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Bible Study Guide for Sunday July 26, 2020

July 23, 2020

● Genesis 29:15-28

● Psalm 128

● Romans 8:26-39

● Matthew 13:31-33,44-52

The kingdom of heaven is so many different things! We can find our heads spinning when we read these disparate similes. We may ask “What IS the kingdom of heaven precisely?” Jesus, however, delights in puzzling us. If we step back and ask ourselves what these images have in common, we will find that they are all active and full of energy. The kingdom of heaven is like a seed growing, bread rising, and treasure being discovered. The kingdom of heaven is NOT like a rock patiently enduring the storm until it passes.

There is, however, a sense in these images that the kingdom exists at some point in the future. Walter Rauschenbusch, a key theologian of the Social Gospel movement, perhaps puts it best when he writes “The kingdom of God is always but coming.” The kingdom is here, but paradoxically not here. In his Christianity and the Social Crisis, Rauschenbusch urges his fellow Christians to work to move the world closer to the kingdom, rather than complacently waiting for the kingdom to descend on us. His words and tireless advocacy for the poor and against inequality would inspire many who fought for social change in the 20th century, including Martin Luther King Jr. and Desmond Tutu.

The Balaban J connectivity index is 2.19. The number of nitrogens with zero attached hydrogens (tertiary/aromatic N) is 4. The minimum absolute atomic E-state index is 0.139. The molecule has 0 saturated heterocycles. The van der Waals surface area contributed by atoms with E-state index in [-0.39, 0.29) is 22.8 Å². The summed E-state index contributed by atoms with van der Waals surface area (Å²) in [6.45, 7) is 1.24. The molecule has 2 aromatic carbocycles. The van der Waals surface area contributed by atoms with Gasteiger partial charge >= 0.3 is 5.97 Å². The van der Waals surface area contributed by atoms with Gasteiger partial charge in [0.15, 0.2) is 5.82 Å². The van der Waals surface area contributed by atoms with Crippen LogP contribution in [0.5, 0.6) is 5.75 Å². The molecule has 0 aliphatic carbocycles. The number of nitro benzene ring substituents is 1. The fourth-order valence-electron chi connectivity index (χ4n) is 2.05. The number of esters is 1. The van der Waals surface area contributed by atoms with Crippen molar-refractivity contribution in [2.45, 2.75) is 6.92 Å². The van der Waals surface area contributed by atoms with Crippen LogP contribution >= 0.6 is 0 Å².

Even if the kingdom of heaven seems like a vague horizon, God is always at work. In Genesis, Laban tricks Jacob into 14 years of work. Jacob (himself no stranger to deception) later tricks Laban and finally leave Laban’s household. We may admire Jacob’s patience, cleverness, and love of Rachel, but it can be difficult to see where God is at work in Jacob’s and Laban’s schemes, particularly with poor Leah caught in the middle. Ultimately, however, God will position Jacob to be one of the patriarchs of Israel, God’s chosen people, and the people from whom God’s beloved Son, Jesus, will be born on Earth.

We may live in a broken world, but the kingdom of heaven is at work, and we are part of it. Even as we struggle to build the kingdom, we are, as Paul puts it, “more than conquerors through him that loved us.” Hopeful expectation of the kingdom of heaven is not an excuse God has given us so that we can tolerate the injustices of the world around us. Nor is it a weapon to paralyze those who strive to make God’s world real today. Instead, it is a gift to liberate us. Hope for the kingdom allows us the make the best of where we find ourselves and enables us to do the long hard work of righteousness.

● Are there particular stories (Biblical, people you've known or heard of, fictional, etc.) that you draw strength and endurance from? Where do you see God in these stories?

● Has there been a time where you thought you were being patient, but you were actually being complacent? What is the difference between striving for the kingdom and passively waiting for it to arrive?


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